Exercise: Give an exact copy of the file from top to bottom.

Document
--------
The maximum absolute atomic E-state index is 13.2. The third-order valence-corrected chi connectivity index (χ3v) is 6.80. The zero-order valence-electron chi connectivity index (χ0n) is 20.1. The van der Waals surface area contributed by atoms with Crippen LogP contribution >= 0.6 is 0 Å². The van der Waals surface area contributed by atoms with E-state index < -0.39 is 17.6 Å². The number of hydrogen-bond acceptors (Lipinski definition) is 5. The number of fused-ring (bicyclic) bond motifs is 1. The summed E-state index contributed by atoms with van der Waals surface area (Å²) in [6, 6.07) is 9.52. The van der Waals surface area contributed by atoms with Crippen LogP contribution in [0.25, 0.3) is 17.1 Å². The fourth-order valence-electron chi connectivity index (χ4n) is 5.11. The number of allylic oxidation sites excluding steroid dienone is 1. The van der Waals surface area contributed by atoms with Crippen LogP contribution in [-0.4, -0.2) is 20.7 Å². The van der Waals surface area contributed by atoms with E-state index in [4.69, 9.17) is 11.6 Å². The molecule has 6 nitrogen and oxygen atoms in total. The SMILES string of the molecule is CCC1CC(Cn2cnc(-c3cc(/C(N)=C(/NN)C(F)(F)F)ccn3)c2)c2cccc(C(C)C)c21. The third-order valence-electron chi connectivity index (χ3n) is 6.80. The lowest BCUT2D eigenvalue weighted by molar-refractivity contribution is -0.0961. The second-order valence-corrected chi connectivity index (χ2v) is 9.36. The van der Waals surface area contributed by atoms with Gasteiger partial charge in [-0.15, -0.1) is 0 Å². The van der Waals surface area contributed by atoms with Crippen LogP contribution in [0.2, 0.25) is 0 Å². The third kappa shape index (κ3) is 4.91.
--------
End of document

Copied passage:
The maximum absolute atomic E-state index is 13.2. The third-order valence-corrected chi connectivity index (χ3v) is 6.80. The zero-order valence-electron chi connectivity index (χ0n) is 20.1. The van der Waals surface area contributed by atoms with Crippen LogP contribution >= 0.6 is 0 Å². The van der Waals surface area contributed by atoms with E-state index < -0.39 is 17.6 Å². The number of hydrogen-bond acceptors (Lipinski definition) is 5. The number of fused-ring (bicyclic) bond motifs is 1. The summed E-state index contributed by atoms with van der Waals surface area (Å²) in [6, 6.07) is 9.52. The van der Waals surface area contributed by atoms with Crippen LogP contribution in [0.25, 0.3) is 17.1 Å². The fourth-order valence-electron chi connectivity index (χ4n) is 5.11. The number of allylic oxidation sites excluding steroid dienone is 1. The van der Waals surface area contributed by atoms with Crippen LogP contribution in [-0.4, -0.2) is 20.7 Å². The van der Waals surface area contributed by atoms with E-state index in [4.69, 9.17) is 11.6 Å². The molecule has 6 nitrogen and oxygen atoms in total. The SMILES string of the molecule is CCC1CC(Cn2cnc(-c3cc(/C(N)=C(/NN)C(F)(F)F)ccn3)c2)c2cccc(C(C)C)c21. The third-order valence-electron chi connectivity index (χ3n) is 6.80. The lowest BCUT2D eigenvalue weighted by molar-refractivity contribution is -0.0961. The second-order valence-corrected chi connectivity index (χ2v) is 9.36. The van der Waals surface area contributed by atoms with Gasteiger partial charge in [-0.15, -0.1) is 0 Å². The van der Waals surface area contributed by atoms with Crippen LogP contribution in [0.2, 0.25) is 0 Å². The third kappa shape index (κ3) is 4.91.